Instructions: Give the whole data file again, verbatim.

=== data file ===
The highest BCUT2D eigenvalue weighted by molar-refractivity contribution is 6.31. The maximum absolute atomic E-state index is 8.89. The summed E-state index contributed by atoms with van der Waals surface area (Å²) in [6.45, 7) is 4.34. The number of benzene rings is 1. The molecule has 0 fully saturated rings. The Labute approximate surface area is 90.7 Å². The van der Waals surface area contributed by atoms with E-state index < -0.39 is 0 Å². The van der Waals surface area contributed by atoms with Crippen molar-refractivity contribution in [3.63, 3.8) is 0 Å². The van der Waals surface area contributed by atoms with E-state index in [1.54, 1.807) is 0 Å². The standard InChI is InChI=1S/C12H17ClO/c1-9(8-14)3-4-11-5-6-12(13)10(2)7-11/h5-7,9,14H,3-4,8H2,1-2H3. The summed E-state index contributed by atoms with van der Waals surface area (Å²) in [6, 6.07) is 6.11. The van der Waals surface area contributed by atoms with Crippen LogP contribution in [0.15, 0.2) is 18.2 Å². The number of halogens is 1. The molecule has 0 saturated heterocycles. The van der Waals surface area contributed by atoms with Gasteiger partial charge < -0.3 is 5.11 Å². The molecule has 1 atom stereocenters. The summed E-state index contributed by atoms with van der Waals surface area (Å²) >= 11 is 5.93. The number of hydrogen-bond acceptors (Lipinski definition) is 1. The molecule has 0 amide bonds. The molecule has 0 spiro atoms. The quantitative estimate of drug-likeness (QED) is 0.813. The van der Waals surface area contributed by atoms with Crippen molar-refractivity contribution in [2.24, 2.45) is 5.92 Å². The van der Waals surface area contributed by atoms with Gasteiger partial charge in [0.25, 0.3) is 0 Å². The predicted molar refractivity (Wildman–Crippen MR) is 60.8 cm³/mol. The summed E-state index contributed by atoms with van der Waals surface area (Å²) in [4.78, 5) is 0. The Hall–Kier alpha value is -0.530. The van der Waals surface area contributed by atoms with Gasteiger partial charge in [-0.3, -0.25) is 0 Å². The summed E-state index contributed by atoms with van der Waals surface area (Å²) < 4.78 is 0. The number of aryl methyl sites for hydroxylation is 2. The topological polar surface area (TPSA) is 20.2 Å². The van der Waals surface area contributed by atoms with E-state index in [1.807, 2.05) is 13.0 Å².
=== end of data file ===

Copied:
The highest BCUT2D eigenvalue weighted by molar-refractivity contribution is 6.31. The maximum absolute atomic E-state index is 8.89. The summed E-state index contributed by atoms with van der Waals surface area (Å²) in [6.45, 7) is 4.34. The number of benzene rings is 1. The molecule has 0 fully saturated rings. The Labute approximate surface area is 90.7 Å². The van der Waals surface area contributed by atoms with E-state index < -0.39 is 0 Å². The van der Waals surface area contributed by atoms with Crippen molar-refractivity contribution in [3.63, 3.8) is 0 Å². The van der Waals surface area contributed by atoms with E-state index in [1.54, 1.807) is 0 Å². The standard InChI is InChI=1S/C12H17ClO/c1-9(8-14)3-4-11-5-6-12(13)10(2)7-11/h5-7,9,14H,3-4,8H2,1-2H3. The summed E-state index contributed by atoms with van der Waals surface area (Å²) in [6, 6.07) is 6.11. The van der Waals surface area contributed by atoms with Crippen LogP contribution in [0.15, 0.2) is 18.2 Å². The number of halogens is 1. The molecule has 0 saturated heterocycles. The van der Waals surface area contributed by atoms with Gasteiger partial charge < -0.3 is 5.11 Å². The molecule has 1 atom stereocenters. The summed E-state index contributed by atoms with van der Waals surface area (Å²) >= 11 is 5.93. The number of hydrogen-bond acceptors (Lipinski definition) is 1. The molecule has 0 amide bonds. The molecule has 0 spiro atoms. The quantitative estimate of drug-likeness (QED) is 0.813. The van der Waals surface area contributed by atoms with Crippen molar-refractivity contribution in [2.24, 2.45) is 5.92 Å². The van der Waals surface area contributed by atoms with Gasteiger partial charge in [0.25, 0.3) is 0 Å². The predicted molar refractivity (Wildman–Crippen MR) is 60.8 cm³/mol. The summed E-state index contributed by atoms with van der Waals surface area (Å²) in [4.78, 5) is 0. The Hall–Kier alpha value is -0.530. The van der Waals surface area contributed by atoms with Gasteiger partial charge in [-0.3, -0.25) is 0 Å². The summed E-state index contributed by atoms with van der Waals surface area (Å²) < 4.78 is 0. The number of aryl methyl sites for hydroxylation is 2. The topological polar surface area (TPSA) is 20.2 Å². The van der Waals surface area contributed by atoms with E-state index in [1.807, 2.05) is 13.0 Å².